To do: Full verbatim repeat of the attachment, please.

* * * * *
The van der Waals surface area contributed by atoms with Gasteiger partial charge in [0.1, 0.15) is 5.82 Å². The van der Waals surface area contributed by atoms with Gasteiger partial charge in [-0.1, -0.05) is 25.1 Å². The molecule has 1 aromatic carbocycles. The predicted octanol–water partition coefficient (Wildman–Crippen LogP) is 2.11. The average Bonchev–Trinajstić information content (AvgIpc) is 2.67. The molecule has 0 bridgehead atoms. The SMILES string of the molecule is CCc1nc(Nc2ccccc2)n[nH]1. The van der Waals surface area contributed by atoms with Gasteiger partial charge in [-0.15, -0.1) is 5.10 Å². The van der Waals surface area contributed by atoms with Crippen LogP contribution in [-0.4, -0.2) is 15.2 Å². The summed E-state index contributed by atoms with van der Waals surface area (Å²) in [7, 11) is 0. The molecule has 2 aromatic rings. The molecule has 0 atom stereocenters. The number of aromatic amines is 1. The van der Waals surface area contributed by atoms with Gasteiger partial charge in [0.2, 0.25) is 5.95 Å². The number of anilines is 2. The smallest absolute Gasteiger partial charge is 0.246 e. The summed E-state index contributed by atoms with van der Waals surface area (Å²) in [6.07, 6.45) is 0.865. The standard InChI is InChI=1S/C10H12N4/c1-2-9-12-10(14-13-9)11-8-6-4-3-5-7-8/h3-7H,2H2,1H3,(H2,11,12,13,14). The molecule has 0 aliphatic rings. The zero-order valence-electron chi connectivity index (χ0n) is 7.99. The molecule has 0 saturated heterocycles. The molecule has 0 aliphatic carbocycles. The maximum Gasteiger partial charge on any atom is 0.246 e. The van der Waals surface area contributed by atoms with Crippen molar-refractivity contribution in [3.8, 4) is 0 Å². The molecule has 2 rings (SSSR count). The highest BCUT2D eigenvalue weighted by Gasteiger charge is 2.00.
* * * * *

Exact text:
The van der Waals surface area contributed by atoms with Gasteiger partial charge in [0.1, 0.15) is 5.82 Å². The van der Waals surface area contributed by atoms with Gasteiger partial charge in [-0.1, -0.05) is 25.1 Å². The molecule has 1 aromatic carbocycles. The predicted octanol–water partition coefficient (Wildman–Crippen LogP) is 2.11. The average Bonchev–Trinajstić information content (AvgIpc) is 2.67. The molecule has 0 bridgehead atoms. The SMILES string of the molecule is CCc1nc(Nc2ccccc2)n[nH]1. The van der Waals surface area contributed by atoms with Gasteiger partial charge in [-0.15, -0.1) is 5.10 Å². The van der Waals surface area contributed by atoms with Crippen LogP contribution in [-0.4, -0.2) is 15.2 Å². The summed E-state index contributed by atoms with van der Waals surface area (Å²) in [7, 11) is 0. The molecule has 2 aromatic rings. The molecule has 0 atom stereocenters. The number of aromatic amines is 1. The van der Waals surface area contributed by atoms with Gasteiger partial charge in [0.2, 0.25) is 5.95 Å². The number of anilines is 2. The smallest absolute Gasteiger partial charge is 0.246 e. The summed E-state index contributed by atoms with van der Waals surface area (Å²) in [6.07, 6.45) is 0.865. The standard InChI is InChI=1S/C10H12N4/c1-2-9-12-10(14-13-9)11-8-6-4-3-5-7-8/h3-7H,2H2,1H3,(H2,11,12,13,14). The molecule has 0 aliphatic rings. The zero-order valence-electron chi connectivity index (χ0n) is 7.99. The molecule has 0 saturated heterocycles. The molecule has 0 aliphatic carbocycles. The maximum Gasteiger partial charge on any atom is 0.246 e. The van der Waals surface area contributed by atoms with Crippen molar-refractivity contribution in [3.8, 4) is 0 Å². The molecule has 2 rings (SSSR count). The highest BCUT2D eigenvalue weighted by Gasteiger charge is 2.00.